UNM Sets LImits on Future Fetal Tissue Research

No Studies on Tissue Donated From Third-Trimester Pregnancy Terminations

The University of New Mexico Health Sciences Center will no longer permit medical research to be conducted on fetal tissue donated from abortions performed after the second trimester of gestation.

"Changing the acceptance requirements for donated fetal tissue will align our research policies with our pregnancy termination practices," said Paul B. Roth, MD, MS, Chancellor for Health Sciences, in a statement.

UNM's Center for Reproductive Health performs only medically necessary abortions, as defined by New Mexico's Medicaid program, said Eve Espey, MD, chair of the Department of Obstetrics & Gynecology.

An abortion is considered medically necessary if the pregnancy results from rape or incest or if continuation of a pregnancy would cause severe mental health or physical consequences for the woman, Espey said.

As a matter of policy, UNM Health System clinics and hospitals do not perform abortions past the point of fetal viability, except in cases of severe fetal anomaly or to preserve the woman's health, she added.

Roth said in his statement that he had given the matter much consideration following the recent suspension of fetal tissue research at the Health Sciences Center. Studies being conducted by UNM neonatologist Robin Ohls, MD, were terminated after it was found that she had failed to follow internal rules regulating the transfer of tissue to an outside entity.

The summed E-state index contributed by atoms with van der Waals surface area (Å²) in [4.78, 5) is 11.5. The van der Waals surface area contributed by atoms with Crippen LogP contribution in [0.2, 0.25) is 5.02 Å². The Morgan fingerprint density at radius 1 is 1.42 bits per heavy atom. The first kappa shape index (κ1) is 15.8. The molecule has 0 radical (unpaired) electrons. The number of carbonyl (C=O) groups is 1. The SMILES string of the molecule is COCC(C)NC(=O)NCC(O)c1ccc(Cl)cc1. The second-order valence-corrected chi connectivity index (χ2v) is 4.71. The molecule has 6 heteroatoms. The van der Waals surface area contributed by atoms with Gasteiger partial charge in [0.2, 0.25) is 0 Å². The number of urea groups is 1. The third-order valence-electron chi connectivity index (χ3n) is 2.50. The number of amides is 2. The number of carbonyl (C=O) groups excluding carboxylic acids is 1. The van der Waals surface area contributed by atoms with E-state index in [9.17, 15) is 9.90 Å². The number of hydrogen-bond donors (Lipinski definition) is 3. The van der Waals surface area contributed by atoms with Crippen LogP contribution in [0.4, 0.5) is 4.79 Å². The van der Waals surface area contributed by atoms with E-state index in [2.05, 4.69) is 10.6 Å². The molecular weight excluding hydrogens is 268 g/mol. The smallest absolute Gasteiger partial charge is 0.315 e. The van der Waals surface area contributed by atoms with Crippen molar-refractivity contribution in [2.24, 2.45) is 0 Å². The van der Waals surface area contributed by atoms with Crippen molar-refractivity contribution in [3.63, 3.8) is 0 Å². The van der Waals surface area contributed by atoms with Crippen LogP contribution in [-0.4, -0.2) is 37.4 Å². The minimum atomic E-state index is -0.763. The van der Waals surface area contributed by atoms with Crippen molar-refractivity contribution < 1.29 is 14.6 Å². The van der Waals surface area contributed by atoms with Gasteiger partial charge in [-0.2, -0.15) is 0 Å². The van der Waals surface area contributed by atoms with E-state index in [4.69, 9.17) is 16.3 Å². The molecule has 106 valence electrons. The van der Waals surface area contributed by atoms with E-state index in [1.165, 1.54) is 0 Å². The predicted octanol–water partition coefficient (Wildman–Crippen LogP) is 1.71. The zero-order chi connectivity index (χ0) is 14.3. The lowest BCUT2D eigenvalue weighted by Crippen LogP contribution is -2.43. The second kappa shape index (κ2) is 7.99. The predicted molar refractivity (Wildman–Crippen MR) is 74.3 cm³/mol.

While no fetal tissue research is currently underway, Roth earlier had decided to that the Health Sciences Center should retain existing tissue that had been donated by women who had undergone abortions, having done so with the knowledge that the research had the potential to improve the health of future generations.

Going forward, however, "any UNM researcher wishing to make use of the samples would need to go through our stringent internal approval processes before proceeding," Roth said.

UNM's fetal tissue research was the subject of a lengthy 2016 investigation by the House Select Panel on Infant Lives. A subsequent inquiry by the New Mexico Attorney General concluded that no laws had been broken by UNM researchers.

In his statement, Roth acknowledged that fetal tissue research often stirs deep convictions. "We remain absolutely committed to addressing the health and health equity of our population while recognizing that the way we go about doing this must reflect diversity of cultures," Roth said.

Categories: Research